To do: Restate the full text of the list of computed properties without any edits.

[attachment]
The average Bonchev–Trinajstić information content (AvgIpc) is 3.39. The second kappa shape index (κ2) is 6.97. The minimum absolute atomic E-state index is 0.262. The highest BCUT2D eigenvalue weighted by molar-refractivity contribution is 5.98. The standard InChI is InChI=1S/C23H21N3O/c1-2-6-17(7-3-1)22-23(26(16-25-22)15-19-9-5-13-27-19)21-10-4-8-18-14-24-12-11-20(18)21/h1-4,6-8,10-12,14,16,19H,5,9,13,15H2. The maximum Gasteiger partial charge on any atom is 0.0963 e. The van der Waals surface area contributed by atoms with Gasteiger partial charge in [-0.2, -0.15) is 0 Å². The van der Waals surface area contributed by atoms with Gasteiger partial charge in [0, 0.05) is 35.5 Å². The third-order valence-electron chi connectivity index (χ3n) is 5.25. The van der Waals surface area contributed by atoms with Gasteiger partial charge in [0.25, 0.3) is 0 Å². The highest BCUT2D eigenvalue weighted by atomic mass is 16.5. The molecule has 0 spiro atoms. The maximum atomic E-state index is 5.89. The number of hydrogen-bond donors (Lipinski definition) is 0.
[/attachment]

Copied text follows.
The average Bonchev–Trinajstić information content (AvgIpc) is 3.39. The second kappa shape index (κ2) is 6.97. The minimum absolute atomic E-state index is 0.262. The highest BCUT2D eigenvalue weighted by molar-refractivity contribution is 5.98. The standard InChI is InChI=1S/C23H21N3O/c1-2-6-17(7-3-1)22-23(26(16-25-22)15-19-9-5-13-27-19)21-10-4-8-18-14-24-12-11-20(18)21/h1-4,6-8,10-12,14,16,19H,5,9,13,15H2. The maximum Gasteiger partial charge on any atom is 0.0963 e. The van der Waals surface area contributed by atoms with Gasteiger partial charge in [-0.2, -0.15) is 0 Å². The van der Waals surface area contributed by atoms with Gasteiger partial charge in [0, 0.05) is 35.5 Å². The third-order valence-electron chi connectivity index (χ3n) is 5.25. The van der Waals surface area contributed by atoms with Gasteiger partial charge in [0.25, 0.3) is 0 Å². The highest BCUT2D eigenvalue weighted by atomic mass is 16.5. The molecule has 0 spiro atoms. The maximum atomic E-state index is 5.89. The number of hydrogen-bond donors (Lipinski definition) is 0.